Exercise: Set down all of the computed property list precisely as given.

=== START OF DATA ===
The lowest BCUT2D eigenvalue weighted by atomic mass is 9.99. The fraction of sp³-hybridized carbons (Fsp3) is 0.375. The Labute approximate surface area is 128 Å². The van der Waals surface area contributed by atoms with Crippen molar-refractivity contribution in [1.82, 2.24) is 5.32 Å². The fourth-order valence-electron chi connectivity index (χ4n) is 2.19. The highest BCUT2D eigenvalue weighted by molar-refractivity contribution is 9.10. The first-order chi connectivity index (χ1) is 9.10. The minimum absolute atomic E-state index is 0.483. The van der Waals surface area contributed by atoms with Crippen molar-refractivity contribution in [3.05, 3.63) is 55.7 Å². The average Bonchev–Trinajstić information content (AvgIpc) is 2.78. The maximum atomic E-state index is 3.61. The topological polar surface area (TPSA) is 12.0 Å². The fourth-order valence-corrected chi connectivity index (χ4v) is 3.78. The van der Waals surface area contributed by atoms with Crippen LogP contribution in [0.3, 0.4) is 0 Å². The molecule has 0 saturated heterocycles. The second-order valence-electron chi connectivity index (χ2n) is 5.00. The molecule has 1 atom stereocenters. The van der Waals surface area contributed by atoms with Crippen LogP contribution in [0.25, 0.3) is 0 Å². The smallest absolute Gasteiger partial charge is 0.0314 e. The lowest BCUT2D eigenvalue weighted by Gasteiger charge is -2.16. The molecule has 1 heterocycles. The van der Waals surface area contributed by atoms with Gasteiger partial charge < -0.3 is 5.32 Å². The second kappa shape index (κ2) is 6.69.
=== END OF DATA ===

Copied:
The lowest BCUT2D eigenvalue weighted by atomic mass is 9.99. The fraction of sp³-hybridized carbons (Fsp3) is 0.375. The Labute approximate surface area is 128 Å². The van der Waals surface area contributed by atoms with Crippen molar-refractivity contribution in [1.82, 2.24) is 5.32 Å². The fourth-order valence-electron chi connectivity index (χ4n) is 2.19. The highest BCUT2D eigenvalue weighted by molar-refractivity contribution is 9.10. The first-order chi connectivity index (χ1) is 9.10. The minimum absolute atomic E-state index is 0.483. The van der Waals surface area contributed by atoms with Crippen molar-refractivity contribution in [3.05, 3.63) is 55.7 Å². The average Bonchev–Trinajstić information content (AvgIpc) is 2.78. The maximum atomic E-state index is 3.61. The topological polar surface area (TPSA) is 12.0 Å². The fourth-order valence-corrected chi connectivity index (χ4v) is 3.78. The van der Waals surface area contributed by atoms with Crippen LogP contribution in [0.3, 0.4) is 0 Å². The molecule has 0 saturated heterocycles. The second-order valence-electron chi connectivity index (χ2n) is 5.00. The molecule has 1 atom stereocenters. The van der Waals surface area contributed by atoms with Crippen LogP contribution in [0.25, 0.3) is 0 Å². The smallest absolute Gasteiger partial charge is 0.0314 e. The lowest BCUT2D eigenvalue weighted by Gasteiger charge is -2.16. The molecule has 1 heterocycles. The van der Waals surface area contributed by atoms with Gasteiger partial charge < -0.3 is 5.32 Å². The second kappa shape index (κ2) is 6.69.